My kids anticipate Christmas like no other season. They spend the month or two ahead of time thinking about and discussing what they want for Christmas, making lists, and poring over the Lego catalogue that appears in the mailbox. They understand the waiting and anticipation part of this season, but perhaps not for the most spiritual of reasons!
This has me wondering about the best ways to engage in this season of Advent, and the season of gathering and of giving that accompanies the way that we United States Christians currently go about celebrating the birth of Jesus. Is there a space between jumping into the frenzy of the holidays full throttle, and being a humbug or a Grinch (prior to their transformations)? Read more
Eco-contemplation and Action: Bahnson on the Ecology of Prayer
The latest issue of Orion Magazine, a special 35th anniversary edition, contains several articles that may be of interest to those practicing watershed discipleship, such as “Women and Standing Rock: where does the body end and sacred nature begin?” by Layli Long Soldier (this page contains a number of articles, poems, and photos on a similar theme), and “One Good Turn” by Kathleen Dean Moore, the story of five activists getting in the way of the Keystone XL Pipeline. There’s also a great piece called “The Soldier and the Soil” about an Iraq war veteran who is dealing with his post-traumatic stress through organic farming. This issue of Orion alone could keep you in excellent reading material for the entire holiday season!
I point our readers particularly to “The Ecology of Prayer” by Fred Bahnson. It’s a beautifully written essay that moves through the wonder of a tide pool to the startling emptiness of a faith-based climate action rally, he draws us into the poignancy of the emotional and spiritual states many of us find ourselves in when we contemplate creation, and our impact on it. Using the metaphor of moving on to Easter Sunday too quickly without fully experiencing the deep and awful power of Good Friday, Bahnson wrestles with how to best deal with the startlingly intense human reactions to the natural world in all its beauty and loss. How do we grieve well? Read more
Reflections on “Blessing the Waters of Life” conference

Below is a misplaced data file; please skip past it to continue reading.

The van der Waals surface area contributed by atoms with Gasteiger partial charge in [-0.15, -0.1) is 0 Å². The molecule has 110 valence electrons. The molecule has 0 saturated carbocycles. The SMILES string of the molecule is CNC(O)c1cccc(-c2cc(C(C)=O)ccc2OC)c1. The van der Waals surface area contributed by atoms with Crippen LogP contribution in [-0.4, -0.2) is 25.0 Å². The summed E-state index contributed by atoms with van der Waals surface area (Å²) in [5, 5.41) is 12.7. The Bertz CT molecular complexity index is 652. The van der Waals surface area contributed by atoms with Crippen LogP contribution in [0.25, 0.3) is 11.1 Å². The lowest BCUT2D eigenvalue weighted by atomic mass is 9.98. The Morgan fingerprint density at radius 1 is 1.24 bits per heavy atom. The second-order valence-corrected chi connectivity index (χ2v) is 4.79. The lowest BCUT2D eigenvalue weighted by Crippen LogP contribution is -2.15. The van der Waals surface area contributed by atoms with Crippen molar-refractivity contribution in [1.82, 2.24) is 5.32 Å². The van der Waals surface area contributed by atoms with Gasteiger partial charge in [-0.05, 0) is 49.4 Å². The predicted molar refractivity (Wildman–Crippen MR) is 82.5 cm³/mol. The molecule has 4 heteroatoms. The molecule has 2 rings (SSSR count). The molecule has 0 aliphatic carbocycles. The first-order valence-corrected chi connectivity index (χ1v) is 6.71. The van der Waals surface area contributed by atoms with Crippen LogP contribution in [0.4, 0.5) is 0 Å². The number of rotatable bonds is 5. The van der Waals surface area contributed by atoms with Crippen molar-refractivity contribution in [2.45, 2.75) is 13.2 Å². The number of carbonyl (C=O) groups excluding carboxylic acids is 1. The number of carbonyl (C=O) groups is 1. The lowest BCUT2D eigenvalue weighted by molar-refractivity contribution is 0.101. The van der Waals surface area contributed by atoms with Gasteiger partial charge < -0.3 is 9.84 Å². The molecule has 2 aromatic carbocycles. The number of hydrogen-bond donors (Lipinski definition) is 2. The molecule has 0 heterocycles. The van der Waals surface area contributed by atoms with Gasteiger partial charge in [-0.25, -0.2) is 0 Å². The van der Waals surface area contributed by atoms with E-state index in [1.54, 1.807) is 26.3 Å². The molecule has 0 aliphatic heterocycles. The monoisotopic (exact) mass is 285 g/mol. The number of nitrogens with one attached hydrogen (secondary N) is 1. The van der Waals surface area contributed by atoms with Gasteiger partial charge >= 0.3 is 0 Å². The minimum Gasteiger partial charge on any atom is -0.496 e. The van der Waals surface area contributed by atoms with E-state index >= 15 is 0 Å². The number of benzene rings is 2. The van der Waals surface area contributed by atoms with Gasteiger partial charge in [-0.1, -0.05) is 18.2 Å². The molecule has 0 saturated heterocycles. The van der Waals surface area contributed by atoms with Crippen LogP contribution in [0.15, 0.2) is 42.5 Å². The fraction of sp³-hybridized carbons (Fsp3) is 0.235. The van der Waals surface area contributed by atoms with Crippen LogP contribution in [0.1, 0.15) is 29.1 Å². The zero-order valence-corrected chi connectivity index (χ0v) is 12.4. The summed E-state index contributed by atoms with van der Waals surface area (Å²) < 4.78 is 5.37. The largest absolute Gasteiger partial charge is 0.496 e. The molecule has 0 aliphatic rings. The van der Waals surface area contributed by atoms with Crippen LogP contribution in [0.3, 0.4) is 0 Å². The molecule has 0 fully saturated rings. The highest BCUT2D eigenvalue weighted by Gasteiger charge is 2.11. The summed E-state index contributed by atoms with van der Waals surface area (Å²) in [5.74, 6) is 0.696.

A beautiful, relatively smoke-free week in early fall greeted Presbyterians and others from across the country as they gathered at Menucha Retreat & Conference Center on the Oregon side of the Columbia River Gorge the last week of September. After an unauthorized firecracker sparked the Eagle Creek fire in early September about 20 miles east of the retreat center, and a fire season with an unusually high number of days filled with smoke hanging over the gorge and Willamette Valley, I didn’t take the view for granted. The multifaceted issues relating to the fires brought home the need for the Presbyterians for Earth Care conference being held there, with the focus, “Blessing the Waters of Life: Justice & Healing for Our Watersheds.” Oregon Public Broadcasting reported on issues such as air quality, evacuation of local communities, the local economy, transportation disruptions, conservation and forest management best practices conversations, disruptions to education, threat of landslides after the fire and rain, difficulties for fish and fisher-people, threats to the drinking water source for Portland, and concern over tribal fishing areas and the health of the fish population tribes rely on as an important food and cultural resource. This one fire is an apt metaphor for the way that humanity is interacting with creation in harmful and avoidable ways, with multiple dimensions of consequences, and it is again feeling pertinent and relevant as so many are under forced evacuation around Los Angeles, CA right now due to the Thomas Fire and other fires in Ventura County. Read more